This coffee plantation (cafetal) is the only easily accessible and preserved site of this group. While inscription dossier tells about 171 plantations, we haven’t identified en route any indications or directions for other sites. As we understood they're completely ruined and accessible only with unmarked hiking trails. So, this most famous cafetal La Isabelica (constructed in the second half of 19th century by a Frenchman migrated from Haiti) provides best synthesis of this serial site. There is 2-km walking hike from La Gran Piedra (huge rock formation on top of the mountain) with some stunning views up to the sea. The entrance fee is 2 CUCs and the guy provided overview of the house and surrounding coffee constructions plus described briefly the whole process of coffee cultivation. On the ground floor, there is also exhibition of various torture instruments for the slaves. The French owner (who married slave woman) lived on the first flow and there is carefully reconstructed interior. The most impressive external constructions are secadero (drying surface in front of the cafetal) and grinding mill for the primary processing of the beans (on the foto). Position on the slope of the mountains of Sierra Maestra (La Isabelica is located somewhere 1100 meters over sea level) provided best humid and cool climate for the coffee growth.
Interesting site providing insight on history of probably the most used beverage in the world (or tea is number one?). However, for the future would be good to have a couple of other cafetals restored. We also purchased locally grown coffee for 10 CUCs, but not tried it yet, so can't provide recommendation.
This site lies within a taxi ride of Santiago, Cuba's second city. When I visited, on a pleasant, sunny day in February 2001, the site had only been inscribed for a few months, and perhaps that was the reason I found it almost impossible to get information about it.
UNESCO tells us that the site is in 7 parts. I don't know if any (or all) are contiguous nor how many of these parts I have actually set foot in.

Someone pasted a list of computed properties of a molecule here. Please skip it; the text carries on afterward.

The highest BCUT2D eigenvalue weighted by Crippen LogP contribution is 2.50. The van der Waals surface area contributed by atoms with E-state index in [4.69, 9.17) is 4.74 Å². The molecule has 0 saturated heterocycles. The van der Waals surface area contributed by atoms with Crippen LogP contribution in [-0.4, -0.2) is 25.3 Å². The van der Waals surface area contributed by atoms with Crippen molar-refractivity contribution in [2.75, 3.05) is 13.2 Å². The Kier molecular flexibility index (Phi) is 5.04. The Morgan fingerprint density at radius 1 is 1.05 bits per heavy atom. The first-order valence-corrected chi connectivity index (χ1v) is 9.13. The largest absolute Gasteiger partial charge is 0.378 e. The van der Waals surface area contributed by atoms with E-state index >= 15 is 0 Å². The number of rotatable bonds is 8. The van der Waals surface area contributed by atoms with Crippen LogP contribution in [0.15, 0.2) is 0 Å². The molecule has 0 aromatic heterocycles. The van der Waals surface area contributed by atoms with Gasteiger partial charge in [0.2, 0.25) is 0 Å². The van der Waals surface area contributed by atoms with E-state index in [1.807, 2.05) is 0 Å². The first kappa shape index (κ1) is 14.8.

On my visit, because of the condition of the road the taxi driver would go no further than La Gran Piedra, a huge perched rock at an altitude of about 1200m. After that I continued walking uphill for maybe 3kms until I came to La Isabelica. Here the house and plantation of a former coffee grower have been turned into a museum.
The house, once owned by a French planter who, along with a number of his compatriots, moved to Cuba when life in Haiti became difficult, is not lavish but is attractive and has been well restored and furnished. Access to the first floor living areas is only by way of a narrow bridge over the deep trench dug to surround the house.
It was not clear to me where the plantation labourers (were they still slaves at that time?) lived. Perhaps their (presumably less substantial) dwellings have since been reclaimed by the forest.
The ground floor of the building seemed to be occupied solely by utility rooms and a lot of tool storage space. Adjoining the house was the secadero, the large hard- surfaced flat area on which the beans were laid out to dry.
I understand that, to provide shade, the coffee was inter-planted, often with citrus and other fruit trees and although the steep hill slopes down from the house have been largely reclaimed by the forests it is still possible to see remains of this practice.Is this the Cultural Landscape to which UNESCO refers?
I would like to have learned more of this aspect of Cuba's history (perhaps, in the last few years better, fuller site interpretation has been provided) but at least I left with a souvenir,which I still have, a now dried out twig from a coffee bush complete with beans and leaves.
The site has 7 locations
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World Heritage Process
39 Community Members have visited.